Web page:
Almost 15 years ago (August 21, 2002) I moved to Colorado and on that same day I saw Tom Petty and Jackson Browne at Red Rocks. They rocked, it rained, and so began a lifelong adventure in the west. Since that date, I’d seen Tom Petty twice: June 8, 2005 in West Palm Beach, Florida and at Mile High Music Festival in Denver which took place July 19 and 20, 2008. But I never thought I’d see him again at Red Rocks. Luckily, I was wrong.
Embarking on their 40th anniversary tour, Tom Petty and the Heartbreakers made their way back to Red Rocks for a show that was everything the crowd could have hoped for in terms of energy, song choices, and ambiance. At 66 years old, Petty sounded incredible. Both his voice and guitar playing were on point – it was like no time had passed. He is a storyteller and his unparalleled ability to mix southern twang with infectious rock and roll is what draws people to his shows and why they sell out every time he tours.
Clad in a turban-like bandana and brown fringe jacket, Petty repeatedly thanked the crowd for their excitement and for showing up to watch his band perform. He made it clear that he was as happy to be there are we were. It’s absolutely amazing that he has been touring for four decades and he still cares about putting on the best show possible. It mattered as much to him as it did to us and that’s a big deal.
Although the audience was clearly there to see Petty and his loyal Heartbreakers, it was exciting to see Joe Walsh open for him. I had never seen him live so watching the man responsible for the most recognizable guitar in the Eagles and James Gang catalogs was so exciting. While Walsh’s guitar playing was spectacular, his singing wasn’t my favorite. He sounded like the years had taken their toll which was disappointing but at the same time I tried to keep in mind that he was never hired to sing. He was hired to shred – and shred he did. He played ten songs including solo hits “Ordinary Average Guy” and of course “Rocky Mountain Way,” and two of my other favorites “Turn to Stone” and “Funk #49.” He also dedicated “Take It To The Limit” to his late Eagle friend Glenn Frey.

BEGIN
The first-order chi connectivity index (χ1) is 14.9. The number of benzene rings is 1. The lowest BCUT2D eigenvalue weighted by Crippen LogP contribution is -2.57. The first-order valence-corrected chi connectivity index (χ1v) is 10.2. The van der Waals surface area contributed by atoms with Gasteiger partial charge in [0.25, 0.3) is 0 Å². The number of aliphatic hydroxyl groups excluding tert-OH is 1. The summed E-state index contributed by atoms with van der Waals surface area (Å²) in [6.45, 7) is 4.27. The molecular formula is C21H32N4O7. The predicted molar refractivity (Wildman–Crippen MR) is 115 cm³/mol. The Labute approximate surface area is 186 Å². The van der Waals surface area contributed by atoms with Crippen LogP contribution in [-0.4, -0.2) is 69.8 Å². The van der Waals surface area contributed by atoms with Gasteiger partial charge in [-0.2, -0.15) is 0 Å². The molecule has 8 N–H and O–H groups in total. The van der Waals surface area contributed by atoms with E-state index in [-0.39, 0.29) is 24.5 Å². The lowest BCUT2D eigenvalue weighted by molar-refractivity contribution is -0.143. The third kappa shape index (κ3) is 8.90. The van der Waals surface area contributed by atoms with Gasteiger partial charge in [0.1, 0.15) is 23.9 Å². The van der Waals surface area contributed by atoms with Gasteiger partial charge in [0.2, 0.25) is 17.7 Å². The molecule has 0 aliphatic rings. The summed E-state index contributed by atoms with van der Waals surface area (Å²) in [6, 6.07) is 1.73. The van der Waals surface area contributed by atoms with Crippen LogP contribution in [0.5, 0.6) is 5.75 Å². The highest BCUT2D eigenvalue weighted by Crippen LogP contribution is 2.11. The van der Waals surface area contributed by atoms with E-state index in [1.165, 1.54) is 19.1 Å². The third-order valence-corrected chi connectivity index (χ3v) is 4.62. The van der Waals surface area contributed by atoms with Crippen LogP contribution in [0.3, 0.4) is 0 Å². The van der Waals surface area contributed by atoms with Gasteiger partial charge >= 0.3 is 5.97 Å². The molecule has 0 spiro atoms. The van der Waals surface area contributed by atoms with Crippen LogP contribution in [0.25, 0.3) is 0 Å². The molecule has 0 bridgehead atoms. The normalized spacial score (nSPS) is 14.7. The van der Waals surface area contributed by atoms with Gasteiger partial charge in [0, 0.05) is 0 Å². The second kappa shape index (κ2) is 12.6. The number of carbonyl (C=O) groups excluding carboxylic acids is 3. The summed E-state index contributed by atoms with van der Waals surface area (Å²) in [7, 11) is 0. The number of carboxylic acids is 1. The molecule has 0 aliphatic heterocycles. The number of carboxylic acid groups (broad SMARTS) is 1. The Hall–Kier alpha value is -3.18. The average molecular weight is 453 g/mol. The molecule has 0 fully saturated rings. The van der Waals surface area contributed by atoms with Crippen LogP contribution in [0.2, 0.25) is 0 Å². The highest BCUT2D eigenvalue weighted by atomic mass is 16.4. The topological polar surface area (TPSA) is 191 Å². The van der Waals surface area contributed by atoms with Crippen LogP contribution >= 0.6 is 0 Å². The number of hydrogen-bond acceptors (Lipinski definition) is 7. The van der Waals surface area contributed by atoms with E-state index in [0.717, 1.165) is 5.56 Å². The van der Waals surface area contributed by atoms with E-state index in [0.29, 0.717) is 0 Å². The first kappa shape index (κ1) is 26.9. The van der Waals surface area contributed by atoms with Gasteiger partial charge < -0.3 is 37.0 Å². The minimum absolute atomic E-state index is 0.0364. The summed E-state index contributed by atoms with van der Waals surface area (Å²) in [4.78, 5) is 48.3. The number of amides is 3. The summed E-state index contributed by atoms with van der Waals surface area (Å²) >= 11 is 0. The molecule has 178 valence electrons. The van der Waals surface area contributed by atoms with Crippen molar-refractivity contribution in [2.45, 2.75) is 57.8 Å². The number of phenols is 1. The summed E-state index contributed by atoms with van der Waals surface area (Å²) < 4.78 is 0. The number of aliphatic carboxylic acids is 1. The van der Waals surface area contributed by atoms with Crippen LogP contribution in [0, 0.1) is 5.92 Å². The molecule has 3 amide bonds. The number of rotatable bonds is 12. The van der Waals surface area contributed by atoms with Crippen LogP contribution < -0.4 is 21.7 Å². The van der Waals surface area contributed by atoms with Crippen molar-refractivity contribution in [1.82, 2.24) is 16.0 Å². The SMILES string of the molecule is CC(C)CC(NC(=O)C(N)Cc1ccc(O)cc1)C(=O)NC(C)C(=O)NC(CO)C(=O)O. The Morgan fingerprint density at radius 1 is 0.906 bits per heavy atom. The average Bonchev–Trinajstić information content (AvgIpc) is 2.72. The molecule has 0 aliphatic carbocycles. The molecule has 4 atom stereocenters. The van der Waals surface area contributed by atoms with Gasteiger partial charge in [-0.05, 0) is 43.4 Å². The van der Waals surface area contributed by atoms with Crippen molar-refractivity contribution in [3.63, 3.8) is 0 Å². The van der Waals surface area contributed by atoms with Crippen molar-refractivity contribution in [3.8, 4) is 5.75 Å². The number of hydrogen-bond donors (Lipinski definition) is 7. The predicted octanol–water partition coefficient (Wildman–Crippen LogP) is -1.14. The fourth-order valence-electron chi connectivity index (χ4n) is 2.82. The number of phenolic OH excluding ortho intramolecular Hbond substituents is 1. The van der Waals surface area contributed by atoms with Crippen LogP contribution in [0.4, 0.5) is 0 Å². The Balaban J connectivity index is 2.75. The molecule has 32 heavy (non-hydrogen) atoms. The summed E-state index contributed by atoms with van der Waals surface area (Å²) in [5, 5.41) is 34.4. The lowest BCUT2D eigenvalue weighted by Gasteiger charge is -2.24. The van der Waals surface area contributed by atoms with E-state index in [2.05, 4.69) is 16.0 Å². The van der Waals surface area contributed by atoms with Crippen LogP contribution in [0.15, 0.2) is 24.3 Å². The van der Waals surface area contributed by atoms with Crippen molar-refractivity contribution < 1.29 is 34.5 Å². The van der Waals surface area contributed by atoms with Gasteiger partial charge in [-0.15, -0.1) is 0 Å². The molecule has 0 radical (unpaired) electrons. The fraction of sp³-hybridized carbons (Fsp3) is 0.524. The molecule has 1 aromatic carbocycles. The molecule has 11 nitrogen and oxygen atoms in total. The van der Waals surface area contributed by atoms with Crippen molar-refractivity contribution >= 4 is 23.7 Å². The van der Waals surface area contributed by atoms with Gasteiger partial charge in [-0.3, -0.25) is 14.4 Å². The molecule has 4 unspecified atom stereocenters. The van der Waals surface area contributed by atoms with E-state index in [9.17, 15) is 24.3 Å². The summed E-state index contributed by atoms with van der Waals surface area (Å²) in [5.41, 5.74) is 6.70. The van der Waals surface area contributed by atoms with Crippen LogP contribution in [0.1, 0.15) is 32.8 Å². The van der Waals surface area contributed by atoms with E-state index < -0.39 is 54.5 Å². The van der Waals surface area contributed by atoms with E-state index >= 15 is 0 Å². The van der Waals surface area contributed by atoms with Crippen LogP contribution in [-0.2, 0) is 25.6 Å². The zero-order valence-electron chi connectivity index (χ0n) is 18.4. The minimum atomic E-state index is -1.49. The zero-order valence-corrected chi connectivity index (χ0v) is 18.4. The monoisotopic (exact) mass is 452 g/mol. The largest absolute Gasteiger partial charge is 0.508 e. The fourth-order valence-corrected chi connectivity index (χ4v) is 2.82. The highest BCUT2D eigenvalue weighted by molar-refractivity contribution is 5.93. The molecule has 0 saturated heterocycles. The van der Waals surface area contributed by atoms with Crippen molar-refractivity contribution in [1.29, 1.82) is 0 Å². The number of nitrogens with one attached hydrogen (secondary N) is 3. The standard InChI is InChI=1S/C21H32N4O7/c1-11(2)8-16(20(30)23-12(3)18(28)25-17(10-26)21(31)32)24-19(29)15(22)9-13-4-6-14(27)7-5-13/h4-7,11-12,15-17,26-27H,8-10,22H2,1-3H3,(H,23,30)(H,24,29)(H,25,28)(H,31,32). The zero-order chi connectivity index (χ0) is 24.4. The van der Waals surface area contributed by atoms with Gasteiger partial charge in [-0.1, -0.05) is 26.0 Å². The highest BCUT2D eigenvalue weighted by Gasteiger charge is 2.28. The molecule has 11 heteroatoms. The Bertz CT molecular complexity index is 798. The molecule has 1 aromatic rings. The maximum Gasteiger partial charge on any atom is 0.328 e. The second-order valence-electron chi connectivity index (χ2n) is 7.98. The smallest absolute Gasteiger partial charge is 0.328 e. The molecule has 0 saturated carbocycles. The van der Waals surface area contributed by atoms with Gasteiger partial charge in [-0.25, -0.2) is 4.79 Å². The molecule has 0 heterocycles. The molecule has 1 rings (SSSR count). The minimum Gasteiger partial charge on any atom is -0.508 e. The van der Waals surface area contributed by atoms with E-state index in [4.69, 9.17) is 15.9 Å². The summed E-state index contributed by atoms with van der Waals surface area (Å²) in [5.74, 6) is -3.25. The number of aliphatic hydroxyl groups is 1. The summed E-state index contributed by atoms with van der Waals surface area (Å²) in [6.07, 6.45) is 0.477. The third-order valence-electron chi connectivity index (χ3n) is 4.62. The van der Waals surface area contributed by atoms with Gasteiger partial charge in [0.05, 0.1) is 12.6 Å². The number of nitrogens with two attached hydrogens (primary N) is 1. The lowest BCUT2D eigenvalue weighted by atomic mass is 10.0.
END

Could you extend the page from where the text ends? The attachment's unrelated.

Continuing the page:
While we started the night with a rainbow, a few songs into Petty’s set brought rain and a subsequent delay that sent a lot of concertgoers running. Petty got on the microphone and told the crowd that they were being told to stop but they hoped to take the stage again quickly. Moments like that remind me that musicians are people too and, like us, they have to roll with what’s happening. Knowing that Colorado storms usually come and go quickly, we stayed put until the sky cleared and the band played until almost midnight. Highlights for me were “Mary Jane’s Last Dance,” “I Won’t Back Down,” “Free Fallin’,” “Leaning to Fly,” “Runnin’ Down a Dream,” and both encores which were “You Wreck Me” and “American Girl.” His 21-song set at one of the most renowned venues in the country was spectacular. Thank you Mr. Petty for caring as much as we do about delivering one hell of a night. Those are the shows that get talked about for years to come.
Carly Fields says
Such an incredible show. Made shivering the cold rain well worth it!
Yes! Such a fun adventure!
M. Logan says
Nice article LL. Whenever you write about music, it always seems to take me back to when I saw said artist/s, or alternatively want to see their next show! Rolling Stone is missing out on a fantastic writer. Keep up the good work, and keep reminding me what I love about music! 🙂
Wow thank you for the kind words! Means so much to me as a writer and a music fan!